7 comments:

  1. Very cool. We tried the Lenten Cross Readings (from that book) maybe 3-4 years ago and it was too above the kids. I almost got rid of our things (and I spent HOURS on them) because I have trouble looking into the future and realizing my kids will mature. I am so.glad. I hung onto it because we did it last year and love love LOVED it! I went through and split the readings about 1/2 and 1/2 between our Children's Bible and the RSV and that seemed to be a really good fit, I am sure I will alter it as the kids get older but planning on using the same setup this year. You can find a picture of ours on this post if you scroll down, I just used their symbols.
    http://www.livingeachdayasagift.blogspot.com/search/label/lent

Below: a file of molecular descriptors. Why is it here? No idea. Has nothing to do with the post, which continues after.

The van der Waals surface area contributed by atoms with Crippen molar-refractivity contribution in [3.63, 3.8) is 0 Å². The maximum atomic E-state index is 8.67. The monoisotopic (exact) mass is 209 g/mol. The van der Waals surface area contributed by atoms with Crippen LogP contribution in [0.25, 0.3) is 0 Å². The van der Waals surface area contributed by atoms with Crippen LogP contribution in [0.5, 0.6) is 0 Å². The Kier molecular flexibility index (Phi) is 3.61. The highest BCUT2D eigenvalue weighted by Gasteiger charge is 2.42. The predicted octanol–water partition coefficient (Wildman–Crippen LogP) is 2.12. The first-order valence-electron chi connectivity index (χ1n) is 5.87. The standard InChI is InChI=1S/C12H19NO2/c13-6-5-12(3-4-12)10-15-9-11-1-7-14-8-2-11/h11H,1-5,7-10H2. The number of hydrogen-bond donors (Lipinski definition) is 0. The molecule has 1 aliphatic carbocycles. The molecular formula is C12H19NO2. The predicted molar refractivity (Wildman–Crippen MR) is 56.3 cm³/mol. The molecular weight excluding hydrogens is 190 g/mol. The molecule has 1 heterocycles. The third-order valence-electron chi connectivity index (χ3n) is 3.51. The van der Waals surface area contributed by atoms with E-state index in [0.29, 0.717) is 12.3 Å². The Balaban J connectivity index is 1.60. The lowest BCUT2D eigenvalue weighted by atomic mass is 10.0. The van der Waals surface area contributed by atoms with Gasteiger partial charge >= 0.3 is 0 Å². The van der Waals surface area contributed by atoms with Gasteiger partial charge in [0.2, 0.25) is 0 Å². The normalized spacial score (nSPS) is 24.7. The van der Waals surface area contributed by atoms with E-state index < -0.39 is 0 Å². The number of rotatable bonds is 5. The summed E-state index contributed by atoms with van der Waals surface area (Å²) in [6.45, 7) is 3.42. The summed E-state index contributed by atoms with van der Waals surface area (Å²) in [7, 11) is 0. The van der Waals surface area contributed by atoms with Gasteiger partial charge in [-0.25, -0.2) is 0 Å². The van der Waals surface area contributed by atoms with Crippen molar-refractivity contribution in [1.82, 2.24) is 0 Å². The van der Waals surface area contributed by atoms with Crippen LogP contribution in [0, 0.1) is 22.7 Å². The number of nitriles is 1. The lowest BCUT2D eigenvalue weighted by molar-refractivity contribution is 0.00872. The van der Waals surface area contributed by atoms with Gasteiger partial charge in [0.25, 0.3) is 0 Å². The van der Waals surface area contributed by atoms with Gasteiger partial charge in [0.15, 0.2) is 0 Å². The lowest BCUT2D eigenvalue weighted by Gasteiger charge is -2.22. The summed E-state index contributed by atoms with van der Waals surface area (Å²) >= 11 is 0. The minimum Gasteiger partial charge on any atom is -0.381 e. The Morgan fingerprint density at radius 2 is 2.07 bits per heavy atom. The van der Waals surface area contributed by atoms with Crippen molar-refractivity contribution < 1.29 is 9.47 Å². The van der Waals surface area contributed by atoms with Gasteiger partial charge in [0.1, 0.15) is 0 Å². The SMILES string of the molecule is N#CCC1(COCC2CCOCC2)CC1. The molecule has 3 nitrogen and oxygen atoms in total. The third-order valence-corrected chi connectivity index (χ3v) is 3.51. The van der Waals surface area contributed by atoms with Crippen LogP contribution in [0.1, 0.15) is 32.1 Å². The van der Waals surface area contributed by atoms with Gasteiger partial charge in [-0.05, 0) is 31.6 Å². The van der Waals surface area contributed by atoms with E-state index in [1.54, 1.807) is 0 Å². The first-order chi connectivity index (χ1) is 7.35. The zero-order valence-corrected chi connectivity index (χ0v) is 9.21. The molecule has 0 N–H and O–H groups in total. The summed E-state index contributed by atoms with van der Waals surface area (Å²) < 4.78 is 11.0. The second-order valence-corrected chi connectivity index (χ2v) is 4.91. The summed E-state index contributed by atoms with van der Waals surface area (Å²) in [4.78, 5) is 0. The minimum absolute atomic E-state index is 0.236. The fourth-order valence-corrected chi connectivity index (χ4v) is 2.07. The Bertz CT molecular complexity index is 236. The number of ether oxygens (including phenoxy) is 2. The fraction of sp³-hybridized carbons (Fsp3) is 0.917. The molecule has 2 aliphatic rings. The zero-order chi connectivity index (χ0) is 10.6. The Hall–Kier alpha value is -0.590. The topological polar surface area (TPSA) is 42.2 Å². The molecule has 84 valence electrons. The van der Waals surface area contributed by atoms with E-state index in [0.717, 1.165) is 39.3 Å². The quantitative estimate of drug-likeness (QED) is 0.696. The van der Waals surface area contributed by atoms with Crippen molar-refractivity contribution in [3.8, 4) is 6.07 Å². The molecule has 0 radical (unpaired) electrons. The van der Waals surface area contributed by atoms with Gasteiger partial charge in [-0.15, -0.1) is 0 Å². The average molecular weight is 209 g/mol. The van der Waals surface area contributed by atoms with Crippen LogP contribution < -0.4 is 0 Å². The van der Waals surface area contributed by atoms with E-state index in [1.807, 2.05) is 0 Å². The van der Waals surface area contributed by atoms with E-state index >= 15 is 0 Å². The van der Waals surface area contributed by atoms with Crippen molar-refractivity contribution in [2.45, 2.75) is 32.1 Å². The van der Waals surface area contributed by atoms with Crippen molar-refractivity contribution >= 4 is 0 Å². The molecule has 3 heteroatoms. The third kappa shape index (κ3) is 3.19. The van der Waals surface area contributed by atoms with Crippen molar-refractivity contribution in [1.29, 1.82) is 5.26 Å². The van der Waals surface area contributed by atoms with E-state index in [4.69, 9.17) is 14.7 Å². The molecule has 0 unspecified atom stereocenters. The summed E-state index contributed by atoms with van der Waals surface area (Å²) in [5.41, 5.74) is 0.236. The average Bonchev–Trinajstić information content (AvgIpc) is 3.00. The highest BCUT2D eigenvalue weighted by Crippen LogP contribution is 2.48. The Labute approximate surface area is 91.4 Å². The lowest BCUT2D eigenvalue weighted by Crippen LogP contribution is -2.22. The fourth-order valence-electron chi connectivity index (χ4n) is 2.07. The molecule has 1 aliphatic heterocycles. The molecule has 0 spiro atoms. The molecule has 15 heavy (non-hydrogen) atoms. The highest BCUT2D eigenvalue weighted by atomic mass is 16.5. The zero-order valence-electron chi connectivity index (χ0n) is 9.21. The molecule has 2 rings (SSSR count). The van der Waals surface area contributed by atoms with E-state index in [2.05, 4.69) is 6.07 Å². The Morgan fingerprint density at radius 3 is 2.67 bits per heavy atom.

I agree, some of them are realllllly vague and I can't even figure them out, but for the most part they work and I spent so much time on it I am not really ready to do it again. It seems I caught the correction you mentioned, but I will have to double check this year.

    I have our flowers printed and am about 1/2 way through putting intentions on them for our prayer garden. Hoping to recruit Gemma to help me cut. ;-)

    Still debating how to handle alms this year, thinking of having the kids do extra chores to earn alms? Maybe?? That has evolved every year, and they are getting a little old for the counting items and putting that many coins in I think. I think? What do you guys do?